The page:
– In the South, the kingdoms Mahafaly (XVI °), Zafimanara and Masikoro were created. The latter extends to the north of Toliara in the seventeenth century.

– In the center, the Betsileo kingdoms take place at the beginning of the 17th century.

The most famous kings are Andriampianarana and his successor, Andrianonindranarivo thanks to their solid social organization and their very well equipped army. In the seventeenth and eighteenth, the kingdom is divided and recognizes the tutelage of Imerina. Imerina is at the initiative of Queen Rangita. 
After the reign of Queen Rangita, his successors, Andriamanelo, Ralambo and Andrianjaka, structure the kingdom with a social organization into four classes   : the nobles (called Andriana), the free citizens (Hova), the serfs (Mainty) and the slaves (Andevo).

At the beginning of the 17th century, King Andriamasinavalona extended his kingdom to the West and East and divided it into four to give a territory to each of his sons. 
In the 18th century, King Andrianampoinimeria reunified the Big Island thanks to diplomacy, alliances and military operations. During his reign, from 1786 to 1810, he installed the capital in Antananarivo and created a sustainable state with a territorial administration, justice, taxes … 
His son, Radama 1st, finalizes the projects of his father with the help of England which brings a military, cultural, religious cooperation and especially proclaims him king of Madagascar. In return, England calls for the abolition of slavery on the island. 
In a short time he has at his command the kingdoms Betsileo, Betsimisaraka and Sakalava.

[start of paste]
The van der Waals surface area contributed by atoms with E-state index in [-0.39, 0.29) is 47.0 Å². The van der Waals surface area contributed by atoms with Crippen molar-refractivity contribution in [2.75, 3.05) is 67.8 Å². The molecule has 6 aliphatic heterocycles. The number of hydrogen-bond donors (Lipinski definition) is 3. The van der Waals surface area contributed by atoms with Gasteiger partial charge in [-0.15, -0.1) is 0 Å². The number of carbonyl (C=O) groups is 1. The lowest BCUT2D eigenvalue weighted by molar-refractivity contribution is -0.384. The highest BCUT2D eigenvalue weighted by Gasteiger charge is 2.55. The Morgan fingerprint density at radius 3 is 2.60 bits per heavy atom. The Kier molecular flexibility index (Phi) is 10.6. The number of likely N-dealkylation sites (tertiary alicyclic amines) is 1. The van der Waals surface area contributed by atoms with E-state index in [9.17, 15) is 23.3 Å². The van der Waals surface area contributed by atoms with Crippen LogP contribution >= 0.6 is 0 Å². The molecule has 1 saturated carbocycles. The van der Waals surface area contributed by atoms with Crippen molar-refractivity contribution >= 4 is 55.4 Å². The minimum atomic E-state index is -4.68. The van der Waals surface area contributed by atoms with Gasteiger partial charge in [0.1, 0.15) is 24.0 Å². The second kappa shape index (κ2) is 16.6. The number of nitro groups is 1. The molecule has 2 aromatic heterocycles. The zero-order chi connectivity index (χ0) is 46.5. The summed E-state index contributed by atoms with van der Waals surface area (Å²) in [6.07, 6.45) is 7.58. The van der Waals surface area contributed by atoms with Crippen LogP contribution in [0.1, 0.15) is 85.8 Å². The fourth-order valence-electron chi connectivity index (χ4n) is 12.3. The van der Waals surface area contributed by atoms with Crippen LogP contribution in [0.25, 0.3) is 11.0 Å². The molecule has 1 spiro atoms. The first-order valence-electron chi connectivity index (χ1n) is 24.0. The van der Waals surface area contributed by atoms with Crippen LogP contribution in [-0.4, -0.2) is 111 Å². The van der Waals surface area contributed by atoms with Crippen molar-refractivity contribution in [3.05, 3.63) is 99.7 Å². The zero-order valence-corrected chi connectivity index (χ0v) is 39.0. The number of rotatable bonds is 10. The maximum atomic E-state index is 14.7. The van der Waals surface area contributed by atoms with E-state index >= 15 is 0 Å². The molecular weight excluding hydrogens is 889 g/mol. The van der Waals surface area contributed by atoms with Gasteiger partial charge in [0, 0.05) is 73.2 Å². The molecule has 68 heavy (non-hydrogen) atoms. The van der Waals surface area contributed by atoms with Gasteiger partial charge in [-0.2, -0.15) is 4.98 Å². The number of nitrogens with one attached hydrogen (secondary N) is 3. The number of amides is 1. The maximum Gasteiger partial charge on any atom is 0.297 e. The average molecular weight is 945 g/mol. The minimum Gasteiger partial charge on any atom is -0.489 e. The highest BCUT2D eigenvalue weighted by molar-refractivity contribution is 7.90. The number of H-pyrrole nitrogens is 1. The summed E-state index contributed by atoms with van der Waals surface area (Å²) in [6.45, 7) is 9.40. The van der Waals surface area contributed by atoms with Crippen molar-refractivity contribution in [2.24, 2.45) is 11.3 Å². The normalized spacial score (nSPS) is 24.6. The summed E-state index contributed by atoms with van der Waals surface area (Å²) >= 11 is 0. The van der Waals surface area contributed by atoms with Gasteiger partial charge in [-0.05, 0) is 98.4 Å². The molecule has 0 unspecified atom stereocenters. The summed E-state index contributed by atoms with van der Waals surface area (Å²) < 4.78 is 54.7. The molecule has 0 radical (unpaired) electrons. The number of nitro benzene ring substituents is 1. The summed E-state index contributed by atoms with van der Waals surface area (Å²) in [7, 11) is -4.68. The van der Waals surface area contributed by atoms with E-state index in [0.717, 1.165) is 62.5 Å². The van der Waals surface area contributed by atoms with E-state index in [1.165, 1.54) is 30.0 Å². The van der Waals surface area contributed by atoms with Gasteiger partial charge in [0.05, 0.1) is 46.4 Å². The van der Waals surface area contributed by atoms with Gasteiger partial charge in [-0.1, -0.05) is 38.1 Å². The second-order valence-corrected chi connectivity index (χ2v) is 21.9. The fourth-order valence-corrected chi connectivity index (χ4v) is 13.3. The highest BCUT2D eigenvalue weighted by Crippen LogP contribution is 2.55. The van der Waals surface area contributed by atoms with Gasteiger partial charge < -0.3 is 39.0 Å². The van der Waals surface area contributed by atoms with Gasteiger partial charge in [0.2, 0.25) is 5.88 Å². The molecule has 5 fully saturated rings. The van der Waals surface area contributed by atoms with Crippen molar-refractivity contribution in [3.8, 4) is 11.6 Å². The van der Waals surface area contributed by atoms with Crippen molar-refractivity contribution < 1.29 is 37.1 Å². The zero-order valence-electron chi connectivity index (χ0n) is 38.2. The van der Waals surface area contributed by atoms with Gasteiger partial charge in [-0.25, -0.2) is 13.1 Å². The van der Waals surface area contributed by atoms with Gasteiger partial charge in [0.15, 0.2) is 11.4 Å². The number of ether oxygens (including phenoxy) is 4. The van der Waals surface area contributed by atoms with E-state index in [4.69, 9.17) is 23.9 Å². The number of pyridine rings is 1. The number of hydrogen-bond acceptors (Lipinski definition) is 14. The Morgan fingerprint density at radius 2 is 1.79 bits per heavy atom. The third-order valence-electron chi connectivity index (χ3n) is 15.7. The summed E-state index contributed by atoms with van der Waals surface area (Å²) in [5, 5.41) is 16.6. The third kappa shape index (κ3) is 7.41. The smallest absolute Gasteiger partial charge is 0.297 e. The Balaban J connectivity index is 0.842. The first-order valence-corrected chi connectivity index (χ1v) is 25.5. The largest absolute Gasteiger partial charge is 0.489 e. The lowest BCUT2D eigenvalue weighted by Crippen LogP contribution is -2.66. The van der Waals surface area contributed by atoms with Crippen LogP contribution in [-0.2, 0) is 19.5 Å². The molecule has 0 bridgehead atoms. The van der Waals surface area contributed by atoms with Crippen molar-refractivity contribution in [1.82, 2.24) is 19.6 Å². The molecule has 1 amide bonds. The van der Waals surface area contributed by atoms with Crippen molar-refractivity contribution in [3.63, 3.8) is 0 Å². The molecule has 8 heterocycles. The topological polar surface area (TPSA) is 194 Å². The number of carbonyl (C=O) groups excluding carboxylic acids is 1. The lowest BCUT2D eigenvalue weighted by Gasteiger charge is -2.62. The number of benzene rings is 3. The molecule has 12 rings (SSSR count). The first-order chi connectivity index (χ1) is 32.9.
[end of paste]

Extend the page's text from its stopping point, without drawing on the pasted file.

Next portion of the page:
It was in 1825 that the Malagasy language became a written language. Schools are growing fast. Madagascar is experiencing a boom in international trade, particularly with the countries of Europe.

The decline of the Imerina kingdom

Queen Ranavalona I, the first wife of Ramada, will mark the end of the Imerina kingdom. Indeed, she attached to a ritual and executed more than one million Christian subjects and slaves. A nationalist at heart, she broke the country’s relations with England and removed all the English missionaries present in the country. At the same time, she created an armament industry, modernized her army and repulsed an Anglo-French landing attempt at Tamatave. At her death, she leaves a country filled with fear. 
Ramada II regains power from 1861 to 1863 with the ideas of Ramada I but is assassinated in 1863. The power is bequeathed to the Prime Minister, Rainilaiarivony (1865 to 1895). To avoid an invasion of the Europeans, he developed education (1894 was counted more than 200,000 students which made Madagascar the most educated country in the world) and converted to Protestantism with much of his country.

French colonization